I have always wondered what makes a master teacher. In simplest terms, what makes some teachers so beloved by their students and others, not so much? Is it a question of personality? Of knowledge? Of procedure? Of some intangible quality? Is becoming a master teacher a trainable talent?
Over the years, I have given this question a lot of thought. As an educator who has done a fair amount of teaching and supervising, I find it an interesting topic not only as an intellectual exercise, but as a practical one.
We have all had master teachers whom we fondly remember, who made us want to be in their classes, even if the subject taught was not our favorite. We have also all experienced teachers who somehow made us dread their classes. Unfortunate, but true.
I dispense with the notion that master teachers are created by institutions conferring education degrees upon them. A degree that says you are an educator is simply the end of a process that states you are qualified to instruct and know the parameters and mechanics of how to be an educator in a certain topic or topics. However, that in itself does not make you a master teacher.
I also dispense with the notion that years of experience make a master teacher. Although experience is an integral component of the learning process an educator undergoes throughout his or her career, it does not, by itself, constitute a measure of effectiveness or ability. I firmly believe that experience makes educators better, but experience by itself does not make a master teacher.
After many years of observation, I think there are three key factors that make a teacher great and memorable, a master teacher.
First, the teacher must be fully versed in the subject matter he teaches. Second, the teacher must be able to effectively (and interestingly) communicate said subject matter. Third, the teacher must be able to connect with the students he teaches.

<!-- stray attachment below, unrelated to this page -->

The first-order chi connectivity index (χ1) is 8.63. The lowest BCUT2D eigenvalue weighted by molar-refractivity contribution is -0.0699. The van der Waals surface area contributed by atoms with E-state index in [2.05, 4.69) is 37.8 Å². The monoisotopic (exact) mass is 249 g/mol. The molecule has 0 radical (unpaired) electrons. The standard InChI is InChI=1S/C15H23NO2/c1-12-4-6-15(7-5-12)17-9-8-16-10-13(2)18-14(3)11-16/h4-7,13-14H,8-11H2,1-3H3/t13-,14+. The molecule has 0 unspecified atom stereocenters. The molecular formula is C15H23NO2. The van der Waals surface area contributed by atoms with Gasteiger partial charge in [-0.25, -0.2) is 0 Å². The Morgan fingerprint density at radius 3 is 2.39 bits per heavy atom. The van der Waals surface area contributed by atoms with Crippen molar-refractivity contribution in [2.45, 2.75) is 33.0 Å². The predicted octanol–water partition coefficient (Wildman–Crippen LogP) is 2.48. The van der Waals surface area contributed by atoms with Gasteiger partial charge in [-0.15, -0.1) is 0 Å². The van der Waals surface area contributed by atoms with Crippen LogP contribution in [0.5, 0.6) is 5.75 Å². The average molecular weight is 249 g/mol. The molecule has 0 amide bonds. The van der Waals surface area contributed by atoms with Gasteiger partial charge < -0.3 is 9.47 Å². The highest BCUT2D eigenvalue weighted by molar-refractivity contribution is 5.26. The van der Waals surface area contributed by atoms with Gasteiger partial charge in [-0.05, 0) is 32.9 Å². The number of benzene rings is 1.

A master teacher has an inherent ability to connect and put himself at the service of his students. Students recognize when their teacher is fully invested in the material being taught and fully invested in them.
Master teachers make their connections to students in myriad ways, whether humorous, intellectual, emotional or something else, but it is that ability to connect that allows teachers to communicate to students they are the most important things in the world to them. There is no student who can possibly reject that connection. It is an inherent human instinct to gravitate to those we believe love us or will care for us. Master teachers convey that feeling.
Many teachers are authorities in their subject matter, but not as many have figured out how to impart that knowledge with zeal and clarity. Engaging students, making them want to learn and making a connection is only one piece of the puzzle for a master teacher. Taking that connection and filling it with instruction and information that will last a lifetime is a task of surgical precision. A master teacher brings that task to a zenith of perfection.
My observations cannot be turned into a formula, but every master teacher I have worked with, been friends with, learned from and observed has always had the qualities I have outlined. They are the qualities I model my teaching on and the markers that guide me forward professionally.
Jorge Salas is the educational technology specialist at The Pine School. He was the school's 2009 Teacher of Excellence.